• Cole Burmester

      January 16, 2013 at 11:29 AM

      The hike only took about 45mins to get to the top and a little bit shorter getting back. They recommend about an hour each way.

  26. Juliet Mountaineer

    March 10, 2016 at 12:05 AM

    It’s worth the wait, indeed. The trip is quite interesting because it does not just offers simple hiking and mountaineering instead it also gives amazing falls view and a wonderful nature.

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Adventure Travel

Walking the Camino de Santiago Photos

These are my favourite Camino de Santiago Photos from my pilgrimage along the French Way in March. A truly beautiful way to spend a few weeks.

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Puenta La Reina Bridge Camino Arrow

El Camino de Santiago kicked my ass. Well technically it kicked my feet. Turns out my minimal preparation for the Camino de Santiago was terrible. After a miserable effort of only 4 days, the doctor in Legrono told me that I wasn’t allowed to go on until me feet healed. I had walked just over 100 km’s and my feet were bloodied and blistered.

To be honest, I was relieved.

The thought of putting back on my shoes made my shudder. For the last 9 km’s I had stumbled along in jandals and socks. One of the travelling fashion sins I vowed I would never break.

Jandals on the Camino de Santiago

Jandals on the Camino de Santiago

So while I have unfinished business with the Way of St James (an upcoming post), I did want to share with you some of my favourite photos from the Camino de Santiago. Because I had yet to reach some of the more “unsavoury” parts of the Camino that Sherry Ott had discovered, every step of my pilgrimage had been beautiful.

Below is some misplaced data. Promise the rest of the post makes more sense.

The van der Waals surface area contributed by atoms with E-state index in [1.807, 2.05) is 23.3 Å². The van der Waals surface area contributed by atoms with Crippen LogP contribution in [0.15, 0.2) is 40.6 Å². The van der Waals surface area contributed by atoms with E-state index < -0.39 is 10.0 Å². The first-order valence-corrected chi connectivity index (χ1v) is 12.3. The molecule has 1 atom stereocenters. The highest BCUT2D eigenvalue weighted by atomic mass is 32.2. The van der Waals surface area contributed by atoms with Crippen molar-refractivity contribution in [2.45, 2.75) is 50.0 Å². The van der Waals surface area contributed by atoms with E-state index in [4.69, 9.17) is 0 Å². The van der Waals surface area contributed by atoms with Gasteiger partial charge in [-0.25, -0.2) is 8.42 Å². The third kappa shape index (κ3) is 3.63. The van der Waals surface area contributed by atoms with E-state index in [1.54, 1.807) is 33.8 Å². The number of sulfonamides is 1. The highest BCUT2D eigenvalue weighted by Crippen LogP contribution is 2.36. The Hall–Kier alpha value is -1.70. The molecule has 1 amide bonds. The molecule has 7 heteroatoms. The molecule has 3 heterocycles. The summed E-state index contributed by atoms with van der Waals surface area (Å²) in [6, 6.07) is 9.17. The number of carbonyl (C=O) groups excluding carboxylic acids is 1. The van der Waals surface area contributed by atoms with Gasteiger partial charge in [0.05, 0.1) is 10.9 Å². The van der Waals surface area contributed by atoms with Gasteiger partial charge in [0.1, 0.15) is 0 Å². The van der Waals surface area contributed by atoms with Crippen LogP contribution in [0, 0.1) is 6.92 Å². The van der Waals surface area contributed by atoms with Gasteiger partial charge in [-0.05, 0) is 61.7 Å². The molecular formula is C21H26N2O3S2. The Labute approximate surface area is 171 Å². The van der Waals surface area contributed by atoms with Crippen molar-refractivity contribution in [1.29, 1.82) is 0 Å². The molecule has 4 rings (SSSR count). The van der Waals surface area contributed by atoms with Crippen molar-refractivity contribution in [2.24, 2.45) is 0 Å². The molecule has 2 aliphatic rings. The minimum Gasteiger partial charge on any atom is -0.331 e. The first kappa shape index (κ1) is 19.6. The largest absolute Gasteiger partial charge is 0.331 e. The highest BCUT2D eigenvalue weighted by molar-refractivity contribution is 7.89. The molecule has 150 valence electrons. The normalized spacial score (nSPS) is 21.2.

Puenta La Reina Bridge Camino Arrow

Puenta La Reina Bridge – Camino de Santiago Arrows

There is no way you can get lost on the Camino de Santiago. Arrows, scallop shells and signs point you in the right direction at every bridge, road crossing and intersection.

Camino de Santiago Scallop Shell

Camino de Santiago Scallop Shell

Reaching the top of Alto Pedron gave views back the way I had come from Pamplona, as well as views to where I was going. The rocky path on the way down proved to be my ultimate downfall, as my too small shoes caused my toes to smash into the front.

Alto del Pedron Camino de Santiago

Alto del Pedron Camino de Santiago

Metal Pilgrims on Alto del Pedron

Metal Pilgrims on Alto del Pedron

There were so many beautiful old churches along the Camino de Santiago. But since I was walking in early March, it seemed that most were yet to open for the busier summer season.

Church of Obanos

The Church of Obanos

And between every small village the well-maintained pathways of the French Way wound across the spectacular Spanish countryside.

The French Way - Camino de Santiago

The French Way – Camino de Santiago Photos

Puenta La Reina

Puenta La Reina in the evening

Puenta La Reina has one of the most amazing bridges I have ever seen. It was also the 1st village I had the pleasure of sleeping in after busy Pamplona.

Puenta la Reina Bridge and Sunrise

Puenta la Reina Bridge at sunrise

Most mornings I was up and walking before the sun began to sprinkle across the horizon.

Spring flowers on the Camino de Santiago

Spring flowers on the Camino de Santiago

Pilgrims approaching Cirauqui, Spain

Pilgrims approaching Cirauqui, Spain

Every village and town was built on a small hill. Sure it looks beautiful until you realise you have to go back up again to go through them all!